Special market commentary: Debt ceiling negotiations in focus
President Biden and House Speaker McCarthy met on Tuesday to discuss a potential path forward, but no substantive progress appears to have been made toward a near-term agreement. The parties will reconvene on Friday. At this point, policymakers on both sides of the aisle have been very clear to state they will NOT allow a default. However, many have contrasted current events to the 2011 debt ceiling situation, as the political configurations are the same: Republicans hold a majority in the House, counterbalanced by Democrats with a majority in the Senate and in the White House.
Many have contrasted current events to the 2011 debt ceiling situation, as the political configurations are the same.
It’s important to note that Congress has never failed to raise the debt ceiling — doing so nearly 80 times since 1960. However, the more time it takes to work through the political process and make a decision, the greater the risk is of a misstep or breakdown in the negotiations, which could lead to an increase in market volatility.
Will the debt limit be raised?
The specific path to a resolution is difficult to predict and will likely hinge on how hard each side digs in. Broadly, there appear to be three potential near-term outcomes:
- A bipartisan deal is reached to raise the debt ceiling alongside modest cuts to government spending.
- Moderate Republicans cross party lines and agree to the Democrats debt limit increase (without associated spending cuts) to avert a default.
- A deal is reached to temporarily suspend the debt ceiling until a later date.
In any of those scenarios, it’s likely the process will draw out to the eleventh hour, particularly given the now abbreviated time frame until the potential “X-date” when the government would exhaust its ability to spend without issuing additional debt. The House’s ability to push through legislation to raise the debt limit for one year alongside spending cuts increases the likelihood that the Biden administration and Congressional Democrats may have to concede on some spending caps or cuts. Given the shortened time frame and rapidly approaching estimated deadline to act, there’s a growing sense that the path of least resistance may be to delay a decision to a later date via a temporary suspension.
In any of those scenarios, it’s likely the process will draw out to the eleventh hour.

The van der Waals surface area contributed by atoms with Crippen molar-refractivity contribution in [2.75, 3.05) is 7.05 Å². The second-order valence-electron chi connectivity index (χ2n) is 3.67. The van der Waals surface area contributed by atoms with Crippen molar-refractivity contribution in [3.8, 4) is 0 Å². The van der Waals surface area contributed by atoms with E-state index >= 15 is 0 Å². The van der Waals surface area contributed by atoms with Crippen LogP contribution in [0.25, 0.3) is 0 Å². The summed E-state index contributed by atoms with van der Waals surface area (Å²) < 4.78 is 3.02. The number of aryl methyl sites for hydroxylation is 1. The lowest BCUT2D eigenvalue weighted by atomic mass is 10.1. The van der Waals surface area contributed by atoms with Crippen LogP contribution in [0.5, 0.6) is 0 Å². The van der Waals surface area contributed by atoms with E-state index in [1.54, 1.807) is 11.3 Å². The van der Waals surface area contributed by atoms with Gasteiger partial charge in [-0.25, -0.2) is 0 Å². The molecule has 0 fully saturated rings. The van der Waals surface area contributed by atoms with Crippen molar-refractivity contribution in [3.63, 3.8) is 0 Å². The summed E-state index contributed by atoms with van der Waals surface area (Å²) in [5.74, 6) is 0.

Ultimately, we expect that the debt ceiling will be raised or at least suspended. The consequences and negative economic and political fallout from inaction should provide incentive for both sides to reach an agreement. Whether that comes in time to avoid even a temporary delay in payments remains the question.
What are the potential ramifications of a technical default?
Missing the deadline could lead to a brief stoppage (technical default) of federal payments, but it’s likely to create enough volatility and public backlash that some sort of bipartisan deal would be reached in short order. While it’s impossible to definitively say how global markets would react to a technical default, the breadth and magnitude of economic and market fallout will likely be very dependent upon the sense of progress being made as the deadline nears and the avoidance of even a temporary delay in payments. From a capital markets perspective, avoiding a temporary delay in the payment of principal and interest on Treasuries will be paramount.
While the potential outcomes in a default scenario are all speculation, several ripple effects could be reasonably anticipated:
- Direct hardship for millions of Americans who rely on payments from the government, including Social Security payments and federal employee and veteran benefits.
- A potential downgrade of the U.S. credit rating by one or more of the bond rating agencies (and damage to the perceived global leadership position of the United States.)
- An uptick in Treasury yields higher, at least temporarily, increasing borrowing costs further. (This is already apparent in the yield for those securities maturing in early June.)
- Some degree of dollar devaluation relative to other currencies, although the effect would likely be temporary.
- Increased volatility in U.S.-based risk assets broadly at least until the effects of the disruption can be assessed.
To the extent that the disruption lasted beyond even a few days, the above factors would contribute to a further slowdown in economic growth. While there’s no way to estimate the actual prioritization of payments or duration of any stoppage of payments, the longer the impasse, the greater the impact.
Are there concerns around money market funds?